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Thread: the backhand

  1. #1
    john
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    Default the backhand

    my backhand is really weak and i have been trying overheads for a long time and now my overheads are too over; i have to reach really far. my coach told me to take a full swing, the swing is like a backhand tennis hit. can anyone help me on my backhand, what should i do?

  2. #2
    Pete
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    Default Re: the backhand

    Try practicing hitting a bird vertical up to a high ceiling. Have you ever seen a tornado carrying a car up vertically into the sky? The air twist around and around in a spiral. You may try hitting the bird up in a spiral fashion. Eventually you may also try hitting backhand clear against a wall too. Hope this message help.

  3. #3
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    Default Re: the backhand

    A weak backhand can be the result of poor footwork. Many players will place their foot down, or stamp, as they hit the shuttle. This means that your body is rotating slightly away from the shot. You must get there and plant your foot early allowing you to rotate into the shot.

    I am not convinced that a full shot is correct for an overhead backhand. Certainly the clear is an 'unwinding' of the arm rather than a 'stroke' as such. With your back to the net, but still looking at the shuttle, have your arm coiled and quickly rotate your shoulders into the shot unwinding the arm to the point of impact. There is very little follow though on this shot.

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    Default Re: the backhand

    the two backhand smash variations i use are: (1) forearm supination with wrist cocked at 90 degrees and (2) no supination using backward wrist flick movement.
    doing the former is prefered, it gives me more power, however you need to be behind the shuttle in order to get full power and angle.
    doing the latter is a quicker shot, allows you to do the smash with the shuttle slightly behind you, however the angle may be flatter depending on how far back the shuttle is.
    to practice, i did drills as often as i could (everytime i played) for around 15 or 20 minutes of backhand smashes. also had to strengthen the wrist and back with a bit of weight training (not excessive).

  5. #5
    lchan
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    Default Re: the backhand

    i find the best method to do a backhand is by using the same wrist and hand movement when u use a wet towel to flick it at someone's ass..

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    Default Re: the backhand

    hahaha

  7. #7
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    Default Try this...

    For a stronger backhand, try always to take the shuttle to the side of your body rather than letting it get past you. If you take your BH with the back of your head towards the net, then the shuttle has gotten past you.

    If you get the chance, take a look at the Lee Jae Bok video, Play to Win. He recommends taking the first step (from the ready position) with the non-racket foot back, diagonally towards the deep BH corner. He then takes a series of short QUICK SIDE-steps towards that corner (or toward the intended contact position). As he is moving back, his racket tip is up, following the trajectory of the bird. As he gets to his destination, he steps across with his racket foot so that the back of his hitting shoulder faces the net, but his head & eyes are toward the side (NOT toward the back of the court).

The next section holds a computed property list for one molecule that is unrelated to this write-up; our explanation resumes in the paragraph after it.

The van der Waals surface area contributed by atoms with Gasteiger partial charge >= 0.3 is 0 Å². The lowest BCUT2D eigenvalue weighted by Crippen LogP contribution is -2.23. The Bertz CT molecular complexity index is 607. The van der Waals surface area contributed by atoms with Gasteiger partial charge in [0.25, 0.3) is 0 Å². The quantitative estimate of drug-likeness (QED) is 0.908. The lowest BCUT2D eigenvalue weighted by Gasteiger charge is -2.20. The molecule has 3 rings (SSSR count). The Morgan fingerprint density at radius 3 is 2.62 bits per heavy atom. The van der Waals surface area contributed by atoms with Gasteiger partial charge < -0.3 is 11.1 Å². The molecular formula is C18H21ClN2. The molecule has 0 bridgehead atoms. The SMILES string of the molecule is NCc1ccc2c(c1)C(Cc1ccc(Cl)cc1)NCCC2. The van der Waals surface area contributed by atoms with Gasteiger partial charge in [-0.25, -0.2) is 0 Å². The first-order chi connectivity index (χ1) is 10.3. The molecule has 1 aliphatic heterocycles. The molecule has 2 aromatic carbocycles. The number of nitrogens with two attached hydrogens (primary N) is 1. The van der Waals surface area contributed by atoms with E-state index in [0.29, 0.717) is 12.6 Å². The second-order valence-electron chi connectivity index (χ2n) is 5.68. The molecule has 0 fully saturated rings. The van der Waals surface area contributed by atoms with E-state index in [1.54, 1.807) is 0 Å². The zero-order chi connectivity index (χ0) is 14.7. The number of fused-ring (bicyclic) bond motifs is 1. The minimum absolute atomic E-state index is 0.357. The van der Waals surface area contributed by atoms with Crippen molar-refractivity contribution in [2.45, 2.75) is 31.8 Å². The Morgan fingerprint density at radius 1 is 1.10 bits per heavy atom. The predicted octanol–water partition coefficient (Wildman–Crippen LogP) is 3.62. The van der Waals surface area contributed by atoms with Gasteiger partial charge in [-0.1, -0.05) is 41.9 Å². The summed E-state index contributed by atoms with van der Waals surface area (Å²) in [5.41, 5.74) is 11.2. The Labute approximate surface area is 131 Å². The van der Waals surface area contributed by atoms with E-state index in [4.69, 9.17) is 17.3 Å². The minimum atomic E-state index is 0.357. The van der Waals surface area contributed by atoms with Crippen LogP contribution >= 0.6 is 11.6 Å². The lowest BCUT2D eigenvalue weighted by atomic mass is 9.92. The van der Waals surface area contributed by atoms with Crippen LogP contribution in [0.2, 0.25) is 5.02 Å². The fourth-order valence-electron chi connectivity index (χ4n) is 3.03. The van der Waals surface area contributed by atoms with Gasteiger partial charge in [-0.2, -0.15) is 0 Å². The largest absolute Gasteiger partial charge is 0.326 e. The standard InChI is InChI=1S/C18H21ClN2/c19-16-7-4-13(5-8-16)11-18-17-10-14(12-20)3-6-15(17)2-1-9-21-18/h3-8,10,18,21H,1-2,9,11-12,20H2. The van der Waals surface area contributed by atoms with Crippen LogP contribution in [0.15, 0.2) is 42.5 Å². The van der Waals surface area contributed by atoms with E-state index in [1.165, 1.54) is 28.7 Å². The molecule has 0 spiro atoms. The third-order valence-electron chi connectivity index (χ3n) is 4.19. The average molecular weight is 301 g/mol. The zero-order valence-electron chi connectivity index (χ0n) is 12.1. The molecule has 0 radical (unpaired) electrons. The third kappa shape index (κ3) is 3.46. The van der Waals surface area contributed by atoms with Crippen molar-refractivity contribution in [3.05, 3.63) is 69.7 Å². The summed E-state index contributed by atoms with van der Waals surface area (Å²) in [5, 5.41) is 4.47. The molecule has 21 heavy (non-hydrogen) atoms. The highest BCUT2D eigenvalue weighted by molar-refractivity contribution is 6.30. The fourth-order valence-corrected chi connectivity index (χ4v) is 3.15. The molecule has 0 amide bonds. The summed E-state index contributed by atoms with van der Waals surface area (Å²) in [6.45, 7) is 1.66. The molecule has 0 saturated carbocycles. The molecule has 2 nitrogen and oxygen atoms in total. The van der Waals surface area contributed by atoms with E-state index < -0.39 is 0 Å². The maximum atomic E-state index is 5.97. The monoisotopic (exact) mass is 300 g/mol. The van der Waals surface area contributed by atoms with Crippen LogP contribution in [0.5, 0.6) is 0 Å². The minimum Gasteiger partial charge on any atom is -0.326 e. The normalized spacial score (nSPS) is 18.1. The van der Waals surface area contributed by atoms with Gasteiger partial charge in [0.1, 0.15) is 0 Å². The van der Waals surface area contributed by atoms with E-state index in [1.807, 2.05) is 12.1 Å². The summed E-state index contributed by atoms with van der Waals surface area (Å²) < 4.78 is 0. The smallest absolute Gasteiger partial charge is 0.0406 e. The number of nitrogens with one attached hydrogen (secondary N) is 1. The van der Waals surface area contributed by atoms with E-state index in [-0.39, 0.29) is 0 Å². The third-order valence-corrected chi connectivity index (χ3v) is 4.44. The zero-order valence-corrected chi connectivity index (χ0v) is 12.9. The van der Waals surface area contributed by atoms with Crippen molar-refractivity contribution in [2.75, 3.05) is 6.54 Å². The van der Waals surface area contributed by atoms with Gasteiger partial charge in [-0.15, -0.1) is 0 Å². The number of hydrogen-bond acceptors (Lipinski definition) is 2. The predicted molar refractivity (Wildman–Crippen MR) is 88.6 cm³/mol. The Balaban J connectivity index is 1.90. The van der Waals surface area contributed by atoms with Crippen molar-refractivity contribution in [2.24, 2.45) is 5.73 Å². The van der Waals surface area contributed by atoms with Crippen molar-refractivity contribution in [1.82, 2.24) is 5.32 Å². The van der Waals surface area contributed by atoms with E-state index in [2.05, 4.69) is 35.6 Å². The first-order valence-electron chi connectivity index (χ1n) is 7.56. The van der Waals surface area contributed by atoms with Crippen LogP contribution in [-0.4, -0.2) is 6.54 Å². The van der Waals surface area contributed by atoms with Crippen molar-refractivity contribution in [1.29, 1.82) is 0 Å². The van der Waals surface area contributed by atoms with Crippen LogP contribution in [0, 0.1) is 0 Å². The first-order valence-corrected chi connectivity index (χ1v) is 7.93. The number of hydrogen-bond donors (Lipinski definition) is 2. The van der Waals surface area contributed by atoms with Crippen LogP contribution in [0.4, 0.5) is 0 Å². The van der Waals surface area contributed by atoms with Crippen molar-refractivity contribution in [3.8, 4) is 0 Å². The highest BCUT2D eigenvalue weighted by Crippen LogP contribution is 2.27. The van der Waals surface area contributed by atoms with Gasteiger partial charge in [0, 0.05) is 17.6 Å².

As he approaches his destination & shortly before the shuttle starts to come into hitting range, the racket is drawn back with the elbow now bent & pointed toward the oncoming bird. Just before the shuttle reaches the contact point (on the SIDE of the body), . the last step is taken as the arm is extended toward the shuttle. Note that the wrist is cocked back until the arm had become almost full extended again. As the shuttle gets to the intended contact point (high & to the SIDE of the body), the last step hits the floor and the thumb rapidly pushes the racket up to meet the shuttle; (this pushing with the thumb should give you the required supination of the forearm).

    To make this sequence successful, a proper gripping technique & the proper timing must be employed. For most BHs of this nature, the grip should be LOOSE (relaxed) with the fingers adjusted so that the thumb is on the back bevel of the grip. The wrist is laid (cocked) back and the grip is held primarily with the thumb & index finger. Immediately prior to contact, the other fingers squeeze the grip as the thumb is vigorously pushed forward.

    One major problem that many players have is employing the proper timing. The arm should become alsmost fully extended BEFORE the thumb makes that last push. Too often, the arm is not extended soon enough to facilitate the thumb (& forearm) action. The arm extension should be fairly slow at first (hence, needs to start early) with the thumb/forearm snap at the end of the extension being very rapid. Remember... EXTEND and then push. If the extension is too late, then a SEPERATE thumb/forearm snap won't be possible.

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